The U.S. dollar traded close to two-week lows on February 15 as an expectation of coronavirus vaccine rollouts. A planned $1.9 trillion U.S. stimulus package boosted riskier currencies and stock markets across Europe and Asia.
Among the gainers against the weaker U.S. dollar, the British sterling broke $1.39 for the first time in nearly three years. Meanwhile, commodity currencies strengthened. The South African rand touched a new one-year high.
Many financial markets in Asia remained shut on February 25 for Lunar New Year, while U.S. stock markets will be closed for Presidents Day.
The U.S. dollar index declined by 0.1%, near to last week’s low of 90.249, for the first time since January 27. According to an analyst at MUFG, the greenback could weaken further if market optimism held.
The world’s dominant cryptocurrency remained volatile as it stood at $45,914.75 a day after hitting a record $49,714.66. Bitcoin had rallied 25% last week, increased by endorsements from Tesla and BNY Mellon.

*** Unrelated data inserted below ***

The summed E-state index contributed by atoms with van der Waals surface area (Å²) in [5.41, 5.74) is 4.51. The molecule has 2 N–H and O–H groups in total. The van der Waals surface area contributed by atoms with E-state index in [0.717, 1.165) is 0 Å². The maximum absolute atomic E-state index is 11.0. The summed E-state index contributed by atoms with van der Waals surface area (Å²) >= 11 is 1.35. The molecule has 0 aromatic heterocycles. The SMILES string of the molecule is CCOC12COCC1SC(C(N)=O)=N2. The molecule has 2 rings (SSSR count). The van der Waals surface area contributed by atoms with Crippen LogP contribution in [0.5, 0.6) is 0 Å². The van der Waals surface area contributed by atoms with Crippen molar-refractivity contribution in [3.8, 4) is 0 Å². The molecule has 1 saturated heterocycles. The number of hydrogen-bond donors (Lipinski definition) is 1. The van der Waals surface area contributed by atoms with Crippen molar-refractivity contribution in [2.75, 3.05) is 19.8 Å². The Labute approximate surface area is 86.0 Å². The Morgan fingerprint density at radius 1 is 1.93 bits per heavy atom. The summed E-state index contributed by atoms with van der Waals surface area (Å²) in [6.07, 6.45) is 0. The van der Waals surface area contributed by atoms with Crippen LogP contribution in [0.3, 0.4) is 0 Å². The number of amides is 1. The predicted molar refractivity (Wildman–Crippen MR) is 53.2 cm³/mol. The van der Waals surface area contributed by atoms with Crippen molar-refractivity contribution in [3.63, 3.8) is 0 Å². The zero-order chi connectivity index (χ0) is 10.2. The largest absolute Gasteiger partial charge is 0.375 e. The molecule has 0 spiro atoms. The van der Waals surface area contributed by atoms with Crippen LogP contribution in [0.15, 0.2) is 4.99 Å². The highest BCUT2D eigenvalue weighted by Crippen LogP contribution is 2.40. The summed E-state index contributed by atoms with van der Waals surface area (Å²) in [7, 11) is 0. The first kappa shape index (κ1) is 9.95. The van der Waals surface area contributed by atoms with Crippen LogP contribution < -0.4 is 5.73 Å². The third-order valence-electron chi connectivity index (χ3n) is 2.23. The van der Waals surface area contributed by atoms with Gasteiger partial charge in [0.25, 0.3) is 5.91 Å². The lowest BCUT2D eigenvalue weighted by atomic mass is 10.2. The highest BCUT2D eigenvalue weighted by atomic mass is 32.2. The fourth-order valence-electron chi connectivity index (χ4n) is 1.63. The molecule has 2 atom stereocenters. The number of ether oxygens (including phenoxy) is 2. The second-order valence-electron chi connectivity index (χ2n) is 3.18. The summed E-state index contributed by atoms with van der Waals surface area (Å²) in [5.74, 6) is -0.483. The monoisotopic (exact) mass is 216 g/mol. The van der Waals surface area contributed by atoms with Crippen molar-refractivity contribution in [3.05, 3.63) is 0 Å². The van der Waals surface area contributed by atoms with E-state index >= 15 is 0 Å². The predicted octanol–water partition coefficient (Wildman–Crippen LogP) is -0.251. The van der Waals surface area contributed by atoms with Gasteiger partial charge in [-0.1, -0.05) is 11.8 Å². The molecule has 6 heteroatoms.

Rival virtual coin ethereum, which often trades in tandem with bitcoin, declined by 4.3% to $1,725. It hit a lifetime high of $1,874.98 on Saturday.
The Chinese yuan hit its most substantial level since June 2018 and settled at 6.4010 per dollar in the offshore market. The euro boosted by 0.2% to $1.21410, extending last week’s 0.6% raise. The U.S. dollar slightly changed at 105.28 yen, rebounding some of the previous week’s losses.
The Australian and New Zealand dollars started the week higher versus the dollar
Meanwhile, the risk-sensitive currencies, the Australian and New Zealand dollars, started the week higher versus the dollar. The Australian dollar increased by 0.23% to $0.7777, and it has a resistance of about $0.7785.
The New Zealand dollar rose by 0.33% and settled at $0.7239, up from its last month’s low of $0.7097.
The Australian and New Zealand dollars have benefited from higher commodity prices and their economies performance. This was followed after their success in controlling the coronavirus pandemic’s spread. Questions over the economic recovery in the United States, meanwhile, was putting pressure on the dollar.
Australia will start inoculating against coronavirus next week. It recently received the first 142,000 doses of the Pfizer-BioNTech vaccine. Meanwhile, in New Zealand, vaccinations should begin on February 20.
Australian three-year bond yields at 0.12% remain pinned near the RBA’s target of 0.10%, while Australian 10-year bond yields increased to 1.30%, the highest since March.
New Zealand yields on 10-year paper boosted to 1.393% but were still off the nine-month high of 1.455% hit last week.